Saturday, August 12, 2017

The War on Drugs - Future Weather

This EP was the second release from The War on Drugs, and came out in 2010.  The whole EP is a kind of wash of sound, introduced by opening intro Come to the City #14.  The second track, Baby Missiles is kind of polarising, some will find this anthemic but too often it comes off sounding like the cheesier moments of Bruce Springsteen.  Comin' Through is more relaxed, and far more enjoyable, a medium paced strumalong track with guitars you could melt into, and this one could go on forever such is the lazy, amiable groove created.  Later, Brothers emulates this kind of feeling, you can almost hear Adam Granduciel and co drawing up their template for later work.  The band sound so... optimistic and wide-eyed on tracks like this, like the sondtrack to endless possibilities.

A change of tack arrives with the folky, Dylanesque A Pile of Tires, but mostly here it's gorgeous, echoey stuff like Comin' Around, Missiles Reprise and the glacial final track The History of Plastic.  Definitely one worth picking up if you like the band, for everyone else proceed directly to 2014's Lost In The Dream.

Monday, July 31, 2017

Wilco (the album)

Wilco released their self-titled album in 2009, just 14 years after the debut.  It starts with an actual song called Wilco, something of a throwaway chug.  Tracks like Deeper Down, Country Disappeared and I'll Fight have a strong production, giving it them slightly easy-listening feel.  The Leslie Feist duet You and I, and You Never Know are poppy, Beatles style numbers but aren't that memorable.  The driving, progressive One Wing is an improvement, still quite catchy but less... predictable.  Bull Black Nova is a sop to fans of their Jim O'Rourke period.  Built around a repeating one-note keyboard pattern, adding guitar, bass and drums where they see fit, again it's melodic but not as 'safe' as the rest of the album, getting noisier as it builds.  On the other extreme, Solitaire is like an acoustic version of the sadder end of the Beach Boys, which is a lot better than that sounds, all whispered, breathy vocals and deftly picked acoustic guitar.  The album finishes with Everlasting Everything, a kind of John Lennon-y piano ballad with a bit of drama thrown into the chorus with a clanging chime rounding it off.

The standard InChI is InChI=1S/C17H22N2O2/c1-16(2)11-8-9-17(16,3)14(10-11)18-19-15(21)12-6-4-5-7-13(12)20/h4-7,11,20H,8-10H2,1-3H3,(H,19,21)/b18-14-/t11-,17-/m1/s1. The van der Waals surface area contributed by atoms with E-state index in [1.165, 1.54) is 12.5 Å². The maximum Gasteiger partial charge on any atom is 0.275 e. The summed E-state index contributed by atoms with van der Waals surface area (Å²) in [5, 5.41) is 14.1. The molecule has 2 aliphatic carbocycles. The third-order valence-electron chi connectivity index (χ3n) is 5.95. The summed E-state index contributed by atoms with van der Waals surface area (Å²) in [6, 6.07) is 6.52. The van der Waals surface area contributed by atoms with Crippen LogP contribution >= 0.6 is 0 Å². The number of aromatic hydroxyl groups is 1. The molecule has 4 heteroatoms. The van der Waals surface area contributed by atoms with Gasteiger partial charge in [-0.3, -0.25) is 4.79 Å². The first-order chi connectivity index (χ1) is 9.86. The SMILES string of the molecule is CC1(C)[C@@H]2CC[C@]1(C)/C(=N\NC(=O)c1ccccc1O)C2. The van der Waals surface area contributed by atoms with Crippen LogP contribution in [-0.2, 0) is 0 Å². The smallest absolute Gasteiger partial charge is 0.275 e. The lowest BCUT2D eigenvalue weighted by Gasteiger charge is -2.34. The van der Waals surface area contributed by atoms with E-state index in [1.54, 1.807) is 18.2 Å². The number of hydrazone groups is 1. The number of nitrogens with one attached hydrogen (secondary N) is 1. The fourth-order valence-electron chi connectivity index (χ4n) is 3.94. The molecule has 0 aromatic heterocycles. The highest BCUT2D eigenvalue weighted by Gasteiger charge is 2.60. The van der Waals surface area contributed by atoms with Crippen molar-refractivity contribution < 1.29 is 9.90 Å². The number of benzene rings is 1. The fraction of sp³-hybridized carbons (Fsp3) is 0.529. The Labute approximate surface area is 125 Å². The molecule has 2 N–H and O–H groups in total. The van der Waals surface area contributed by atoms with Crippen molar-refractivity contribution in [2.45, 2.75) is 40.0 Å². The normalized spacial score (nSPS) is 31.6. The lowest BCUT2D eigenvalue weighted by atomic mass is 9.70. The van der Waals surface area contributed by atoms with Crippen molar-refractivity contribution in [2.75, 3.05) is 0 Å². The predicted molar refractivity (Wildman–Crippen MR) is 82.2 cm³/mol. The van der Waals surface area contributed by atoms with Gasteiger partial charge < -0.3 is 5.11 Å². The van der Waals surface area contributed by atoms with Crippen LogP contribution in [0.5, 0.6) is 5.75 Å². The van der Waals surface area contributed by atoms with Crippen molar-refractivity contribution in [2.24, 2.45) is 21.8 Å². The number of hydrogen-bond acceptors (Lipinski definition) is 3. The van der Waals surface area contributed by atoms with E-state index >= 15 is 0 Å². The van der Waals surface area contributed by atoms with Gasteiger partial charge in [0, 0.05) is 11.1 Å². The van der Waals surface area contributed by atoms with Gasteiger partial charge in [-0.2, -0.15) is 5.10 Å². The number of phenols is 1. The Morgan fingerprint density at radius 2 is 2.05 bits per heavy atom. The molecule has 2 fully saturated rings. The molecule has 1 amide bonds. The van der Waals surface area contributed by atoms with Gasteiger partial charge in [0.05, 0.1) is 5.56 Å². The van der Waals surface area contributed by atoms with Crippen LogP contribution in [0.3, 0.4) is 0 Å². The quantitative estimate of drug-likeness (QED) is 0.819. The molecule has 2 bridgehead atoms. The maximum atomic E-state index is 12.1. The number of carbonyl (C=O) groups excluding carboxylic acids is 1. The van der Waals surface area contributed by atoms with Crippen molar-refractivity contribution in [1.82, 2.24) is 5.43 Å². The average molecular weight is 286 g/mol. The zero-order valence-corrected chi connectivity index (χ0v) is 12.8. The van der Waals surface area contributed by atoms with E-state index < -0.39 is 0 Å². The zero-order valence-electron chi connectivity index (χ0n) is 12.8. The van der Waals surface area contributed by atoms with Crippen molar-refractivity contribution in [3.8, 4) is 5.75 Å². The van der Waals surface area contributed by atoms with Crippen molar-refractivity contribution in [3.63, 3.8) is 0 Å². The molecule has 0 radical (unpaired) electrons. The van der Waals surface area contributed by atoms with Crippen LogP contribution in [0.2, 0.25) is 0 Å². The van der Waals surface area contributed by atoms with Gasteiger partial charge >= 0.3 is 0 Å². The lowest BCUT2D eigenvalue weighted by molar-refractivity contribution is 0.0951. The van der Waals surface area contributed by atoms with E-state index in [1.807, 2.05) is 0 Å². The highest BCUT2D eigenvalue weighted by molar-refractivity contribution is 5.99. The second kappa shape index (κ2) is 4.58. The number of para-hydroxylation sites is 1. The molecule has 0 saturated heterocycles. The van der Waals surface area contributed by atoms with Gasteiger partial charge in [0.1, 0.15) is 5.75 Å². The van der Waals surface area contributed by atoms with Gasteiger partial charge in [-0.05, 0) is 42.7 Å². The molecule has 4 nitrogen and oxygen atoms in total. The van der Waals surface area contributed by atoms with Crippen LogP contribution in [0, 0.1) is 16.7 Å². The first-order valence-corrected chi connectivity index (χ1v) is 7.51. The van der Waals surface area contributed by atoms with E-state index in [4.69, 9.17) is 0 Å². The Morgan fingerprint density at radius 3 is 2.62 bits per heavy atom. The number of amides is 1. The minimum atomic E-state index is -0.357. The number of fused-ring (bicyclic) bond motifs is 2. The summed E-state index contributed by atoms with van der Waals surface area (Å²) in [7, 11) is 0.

So most likely Wilco's pop album then.  But certainly, not their best.

Friday, July 21, 2017

Kurt Vile - Smoke Ring for My Halo

Kurt Vile released his fourth album in 2011.  It's an interesting mishmash sounding album, opening with the gentle guitar picking of Baby's Arms.  Vile's vocals are something of an acquired taste, and definitely have the capacity to annoy some listeners at times.  His over-accented faux-Dylan vocals don't ruin some fine music, such as the sunny, propulsive Smiths-like guitar licks of Jesus Fever.  Charming music abounds, whether it's the electric, Stones-y Puppet to the Man, or the acoustic On Tour.  A lot of the melodies on tracks like Society Is My Friend and Runner Ups feel vaguely familiar (stop me...) but Vile brings these songs somewhere else.  Classic rock influences abound, the car stereo anthems In My Time and the title track reek of Tom Petty and the Heartbreakers, while he also fits in folkier stuff like Peeping Tomboy, but who can quibble when the songs are put together so well.  He finishes with the six minute epic Ghost Town.

Overall, a fairly impressive piece of work.